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https://twitter.com/DavidLeyonhjelm/status/644022781634449408

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The first 6 months of marijuana decriminalisation in Colorado

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The economics of federalism: states as decentralized competitors and political markets

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New drug lags versus laboratory federalism

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How to refute the case for a minimum wage when genuinely calling for a smarter federal minimum wage

What if minimum wage rates could somehow be tied to specific locations as suggested by former White House economist Jared Bernstein puts it in an essay in the New York Times:

When we adjust a national minimum wage of $10.10 for regional differences, these are the amounts you’d need to have the same buying power: $11.94 in Washington, D.C., and $11.40 in California, but only $8.90 in Alabama and $9.08 in Kansas.

And of course, prices vary within states as well. In the New York City area, it would take $12.34 to meet the national buying power of $10.10; upstate around Buffalo, you’d need only $9.47. In the Los Angeles area, it would take $11.94; go up north a bit to Bakersfield, where prices are closer to the national average, and it’s $9.83.

To repeat what George Stigler said on the unsuitability of a nation-wide minimum wage in 1946 when there was monopsony, and therefore a small minimum wage increase is less likely to result in a reduction in employment:

If an employer has a significant degree of control over the wage rate he pays for a given quality of labour, a skilfully-set minimum wage may increase his employment and wage rate and, because the wage is brought closer to the value of the marginal product, at the same time increase aggregate output…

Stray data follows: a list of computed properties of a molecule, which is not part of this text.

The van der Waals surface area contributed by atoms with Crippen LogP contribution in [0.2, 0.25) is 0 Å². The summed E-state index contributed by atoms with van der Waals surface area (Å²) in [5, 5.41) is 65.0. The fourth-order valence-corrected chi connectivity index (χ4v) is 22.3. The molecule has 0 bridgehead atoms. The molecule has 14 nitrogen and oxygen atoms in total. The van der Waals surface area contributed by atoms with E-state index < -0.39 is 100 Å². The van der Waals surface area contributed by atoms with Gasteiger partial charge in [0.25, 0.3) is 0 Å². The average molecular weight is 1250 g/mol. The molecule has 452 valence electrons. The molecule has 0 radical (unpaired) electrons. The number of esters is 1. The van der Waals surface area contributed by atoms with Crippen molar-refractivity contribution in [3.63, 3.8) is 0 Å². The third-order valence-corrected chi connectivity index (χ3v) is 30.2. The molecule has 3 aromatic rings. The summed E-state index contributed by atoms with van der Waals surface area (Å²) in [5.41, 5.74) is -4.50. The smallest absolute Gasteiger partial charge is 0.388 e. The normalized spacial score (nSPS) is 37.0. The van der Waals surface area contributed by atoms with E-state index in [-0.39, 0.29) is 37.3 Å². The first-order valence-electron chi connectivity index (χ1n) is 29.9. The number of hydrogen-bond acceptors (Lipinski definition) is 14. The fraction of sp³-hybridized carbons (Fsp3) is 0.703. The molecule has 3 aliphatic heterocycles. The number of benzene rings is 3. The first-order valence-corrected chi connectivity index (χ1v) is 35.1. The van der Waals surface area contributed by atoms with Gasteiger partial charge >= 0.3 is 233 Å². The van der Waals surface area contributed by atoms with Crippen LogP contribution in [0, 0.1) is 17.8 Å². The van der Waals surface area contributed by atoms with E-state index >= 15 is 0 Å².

This arithmetic is quite valid but it is not very relevant to the question of a national minimum wage. The minimum wage which achieves these desirable ends has several requisites:

1. It must be chosen correctly… the optimum minimum wage can be set only if the demand and supply schedules are known over a considerable range…

2. The optimum wage varies with occupation (and, within an occupation, with the quality of worker).

3. The optimum wage varies among firms (and plants).

4. The optimum wage varies, often rapidly, through time.

A uniform national minimum wage, infrequently changed, is wholly unsuited to these diversities of conditions

A smarter federal minimum wage is a federal minimum wage of zero. Let each state and city set a minimum wage in accordance with its own economic conditions and the blackboard economics of monopsony and competition in the labour market.

As soon as you concede that there is not one single national labour market, other concessions must be made. This slippery slope includes that the monopsony power of employers might vary from state to state, city to city, and local labour market from local labour market.

Even a state or city minimum wage  regulator  would have to pretend to know an immense amount of information about the labour market with most of this information in a tacit form that cannot be summarised in statistics or other decision aids for regulators. As Hayek reminded in his classic in 1945 on The Use of Knowledge in Society:

the fact that the sort of knowledge with which I have been concerned is knowledge of the kind which by its nature cannot enter into statistics and therefore cannot be conveyed to any central authority in statistical form.

The statistics which such a central authority would have to use would have to be arrived at precisely by abstracting from minor differences between the things, by lumping together, as resources of one kind, items which differ as regards location, quality, and other particulars, in a way which may be very significant for the specific decision.

It follows from this that central planning based on statistical information by its nature cannot take direct account of these circumstances of time and place and that the central planner will have to find some way or other in which the decisions depending on them can be left to the "man on the spot."

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